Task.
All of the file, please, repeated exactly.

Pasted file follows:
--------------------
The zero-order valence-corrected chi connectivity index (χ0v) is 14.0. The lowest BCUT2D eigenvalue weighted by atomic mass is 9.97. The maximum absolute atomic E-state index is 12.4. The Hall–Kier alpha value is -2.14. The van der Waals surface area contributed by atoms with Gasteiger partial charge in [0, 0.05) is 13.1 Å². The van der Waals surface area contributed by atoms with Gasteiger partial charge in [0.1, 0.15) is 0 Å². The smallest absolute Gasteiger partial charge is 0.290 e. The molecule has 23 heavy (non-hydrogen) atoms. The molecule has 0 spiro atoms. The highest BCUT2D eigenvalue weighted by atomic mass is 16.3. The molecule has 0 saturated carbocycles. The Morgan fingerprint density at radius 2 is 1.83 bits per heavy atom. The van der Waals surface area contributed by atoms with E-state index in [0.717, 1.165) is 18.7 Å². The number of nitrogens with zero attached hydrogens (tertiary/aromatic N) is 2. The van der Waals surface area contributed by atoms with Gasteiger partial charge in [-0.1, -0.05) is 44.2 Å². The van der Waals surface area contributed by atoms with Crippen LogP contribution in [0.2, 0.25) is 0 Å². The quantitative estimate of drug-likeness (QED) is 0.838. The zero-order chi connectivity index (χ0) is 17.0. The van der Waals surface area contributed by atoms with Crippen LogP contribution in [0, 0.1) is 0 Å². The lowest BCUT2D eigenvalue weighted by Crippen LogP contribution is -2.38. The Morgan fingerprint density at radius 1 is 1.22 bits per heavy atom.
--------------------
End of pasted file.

The zero-order valence-corrected chi connectivity index (χ0v) is 14.0. The lowest BCUT2D eigenvalue weighted by atomic mass is 9.97. The maximum absolute atomic E-state index is 12.4. The Hall–Kier alpha value is -2.14. The van der Waals surface area contributed by atoms with Gasteiger partial charge in [0, 0.05) is 13.1 Å². The van der Waals surface area contributed by atoms with Gasteiger partial charge in [0.1, 0.15) is 0 Å². The smallest absolute Gasteiger partial charge is 0.290 e. The molecule has 23 heavy (non-hydrogen) atoms. The molecule has 0 spiro atoms. The highest BCUT2D eigenvalue weighted by atomic mass is 16.3. The molecule has 0 saturated carbocycles. The Morgan fingerprint density at radius 2 is 1.83 bits per heavy atom. The van der Waals surface area contributed by atoms with E-state index in [0.717, 1.165) is 18.7 Å². The number of nitrogens with zero attached hydrogens (tertiary/aromatic N) is 2. The van der Waals surface area contributed by atoms with Gasteiger partial charge in [-0.1, -0.05) is 44.2 Å². The van der Waals surface area contributed by atoms with Crippen LogP contribution in [0.2, 0.25) is 0 Å². The quantitative estimate of drug-likeness (QED) is 0.838. The zero-order chi connectivity index (χ0) is 17.0. The van der Waals surface area contributed by atoms with Crippen LogP contribution in [0, 0.1) is 0 Å². The lowest BCUT2D eigenvalue weighted by Crippen LogP contribution is -2.38. The Morgan fingerprint density at radius 1 is 1.22 bits per heavy atom.